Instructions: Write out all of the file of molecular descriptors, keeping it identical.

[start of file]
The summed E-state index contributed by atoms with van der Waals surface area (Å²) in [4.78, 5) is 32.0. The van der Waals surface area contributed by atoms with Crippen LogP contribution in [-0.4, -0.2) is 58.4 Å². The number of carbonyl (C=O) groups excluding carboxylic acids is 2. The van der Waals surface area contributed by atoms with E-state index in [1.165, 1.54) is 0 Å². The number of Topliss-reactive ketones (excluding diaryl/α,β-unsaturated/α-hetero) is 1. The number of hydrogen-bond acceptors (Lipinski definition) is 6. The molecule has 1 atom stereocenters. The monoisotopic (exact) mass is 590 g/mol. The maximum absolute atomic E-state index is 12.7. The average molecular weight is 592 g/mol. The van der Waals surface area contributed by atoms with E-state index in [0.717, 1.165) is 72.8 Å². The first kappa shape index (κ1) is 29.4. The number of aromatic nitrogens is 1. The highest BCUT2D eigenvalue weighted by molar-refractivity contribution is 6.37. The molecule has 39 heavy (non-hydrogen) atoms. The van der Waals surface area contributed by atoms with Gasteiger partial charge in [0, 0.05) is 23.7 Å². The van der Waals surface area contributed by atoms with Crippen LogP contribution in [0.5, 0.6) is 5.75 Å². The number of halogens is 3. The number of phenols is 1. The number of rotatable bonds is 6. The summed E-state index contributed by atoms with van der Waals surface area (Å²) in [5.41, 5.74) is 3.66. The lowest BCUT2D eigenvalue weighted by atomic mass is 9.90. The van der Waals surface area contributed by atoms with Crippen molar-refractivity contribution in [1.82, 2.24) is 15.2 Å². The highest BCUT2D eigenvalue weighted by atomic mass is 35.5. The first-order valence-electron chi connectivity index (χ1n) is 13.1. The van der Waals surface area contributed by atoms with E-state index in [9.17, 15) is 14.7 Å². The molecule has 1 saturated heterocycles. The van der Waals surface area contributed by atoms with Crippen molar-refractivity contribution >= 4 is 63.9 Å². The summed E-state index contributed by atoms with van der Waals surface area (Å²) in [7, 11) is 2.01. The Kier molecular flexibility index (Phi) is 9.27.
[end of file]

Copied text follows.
The summed E-state index contributed by atoms with van der Waals surface area (Å²) in [4.78, 5) is 32.0. The van der Waals surface area contributed by atoms with Crippen LogP contribution in [-0.4, -0.2) is 58.4 Å². The number of carbonyl (C=O) groups excluding carboxylic acids is 2. The van der Waals surface area contributed by atoms with E-state index in [1.165, 1.54) is 0 Å². The number of Topliss-reactive ketones (excluding diaryl/α,β-unsaturated/α-hetero) is 1. The number of hydrogen-bond acceptors (Lipinski definition) is 6. The molecule has 1 atom stereocenters. The monoisotopic (exact) mass is 590 g/mol. The maximum absolute atomic E-state index is 12.7. The average molecular weight is 592 g/mol. The van der Waals surface area contributed by atoms with E-state index in [0.717, 1.165) is 72.8 Å². The first kappa shape index (κ1) is 29.4. The number of aromatic nitrogens is 1. The highest BCUT2D eigenvalue weighted by molar-refractivity contribution is 6.37. The molecule has 39 heavy (non-hydrogen) atoms. The van der Waals surface area contributed by atoms with Gasteiger partial charge in [0, 0.05) is 23.7 Å². The van der Waals surface area contributed by atoms with Crippen LogP contribution in [0.5, 0.6) is 5.75 Å². The number of halogens is 3. The number of phenols is 1. The number of rotatable bonds is 6. The summed E-state index contributed by atoms with van der Waals surface area (Å²) in [5.41, 5.74) is 3.66. The lowest BCUT2D eigenvalue weighted by atomic mass is 9.90. The van der Waals surface area contributed by atoms with Crippen molar-refractivity contribution in [1.82, 2.24) is 15.2 Å². The highest BCUT2D eigenvalue weighted by atomic mass is 35.5. The first-order valence-electron chi connectivity index (χ1n) is 13.1. The van der Waals surface area contributed by atoms with E-state index in [9.17, 15) is 14.7 Å². The molecule has 1 saturated heterocycles. The van der Waals surface area contributed by atoms with Crippen molar-refractivity contribution >= 4 is 63.9 Å². The summed E-state index contributed by atoms with van der Waals surface area (Å²) in [7, 11) is 2.01. The Kier molecular flexibility index (Phi) is 9.27.